(ii) Installation of aged components on emission data vehicles. For full and intermediate useful life compliance determination, the manufacturer may elect to install aged components on an EDV rather than applying a deterioration factor. Different sets of components may be aged for full and intermediate useful life periods. The list of components to be installed, the techniques used to select physical parts to be aged, and the aging techniques employed to age the components must be approved in advance by the Administrator.
(b) In addition to the provisions of paragraph (a) of this section, manufacturers shall submit the following information when applying for the Administrator's approval of a durability program:
(1) Analysis and/or data demonstrating the adequacy of the manufacturer's durability processes to effectively predict emission compliance for candidate in-use vehicles. All regulated emission constituents and all test procedures shall be considered in this analysis. This data and discussion shall cover the breadth of the manufacturer's product line that will be covered by this durability procedure.
(2) Discussion of the manufacturer's in-use verification procedures including testing performed, vehicle procurement procedures used, and vehicles rejection criteria used. Any questionnaires used or inspections performed should also be documented in the manufacturer's submission. The in-use verification program shall meet the requirements of §§ 86.1845-01, 86.1846-01 and 86.1847-01.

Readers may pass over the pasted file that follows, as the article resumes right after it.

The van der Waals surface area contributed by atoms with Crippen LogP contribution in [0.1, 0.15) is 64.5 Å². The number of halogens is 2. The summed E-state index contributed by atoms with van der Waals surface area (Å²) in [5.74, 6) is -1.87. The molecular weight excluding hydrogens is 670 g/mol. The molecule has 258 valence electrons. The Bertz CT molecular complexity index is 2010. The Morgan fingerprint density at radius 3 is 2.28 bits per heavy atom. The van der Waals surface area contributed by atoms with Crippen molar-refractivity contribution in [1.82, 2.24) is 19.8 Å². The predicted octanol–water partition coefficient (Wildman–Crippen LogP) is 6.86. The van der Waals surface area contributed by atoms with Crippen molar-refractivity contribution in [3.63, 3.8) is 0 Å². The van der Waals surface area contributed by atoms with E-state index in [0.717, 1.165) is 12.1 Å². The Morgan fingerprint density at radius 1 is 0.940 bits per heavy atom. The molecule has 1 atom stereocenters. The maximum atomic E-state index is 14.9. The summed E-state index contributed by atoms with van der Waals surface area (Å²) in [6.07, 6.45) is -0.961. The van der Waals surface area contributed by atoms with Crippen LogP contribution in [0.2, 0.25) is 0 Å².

(1) Manufacturers may carry over or carry across mileage accumulation data, aged hardware, or deterioration factors according to the provisions of § 86.1839-01 using good engineering judgment.
(2) For the 2001, 2002, and 2003 model years, for light-duty vehicles and light-duty trucks the manufacturer may carry over exhaust emission DF's previously generated under the Standard AMA Durability Program described in § 86.094-13(c), the Alternate Service Accumulation Durability Program described in § 86.094-13(e) or the Standard Self-Approval Durability Program for light-duty trucks described in § 86.094-13(f) in lieu of complying with the durability provisions of paragraph (a)(1) of this section.
(i) This provision is limited to the use of existing data used for a 2000 model year or earlier certification. All new exhaust durability data must be generated according to the provisions of paragraph (a)(1) of this section.
(ii) The manufacturer shall exercise good engineering judgment when determining the eligibility to use carryover exhaust emission DF's and the selection of the vehicle used as the source of carryover.
(iii) Starting with the 2004 model year, manufacturers must meet the provisions of paragraphs (a) and (b) of this section.
(d) Data reporting requirements. Data reporting requirements are contained in § 86.1844-01.
(e) Emission component durability. The manufacturer shall use good engineering judgment to determine that all emission-related components are designed to operate properly for the full useful life of the vehicles in actual use.
(f) In-use verification. The durability program must meet the requirements of § 86.1845-01.
(g) The manufacturer shall apply the approved durability process to a durability group, including durability groups in future model years, if the durability process will effectively predict (or alternatively, overstate) the deterioration of emissions in actual use over the full and intermediate useful life of candidate in-use vehicles. The manufacturer shall use good engineering judgment in determining the applicability of the durability program to a durability group.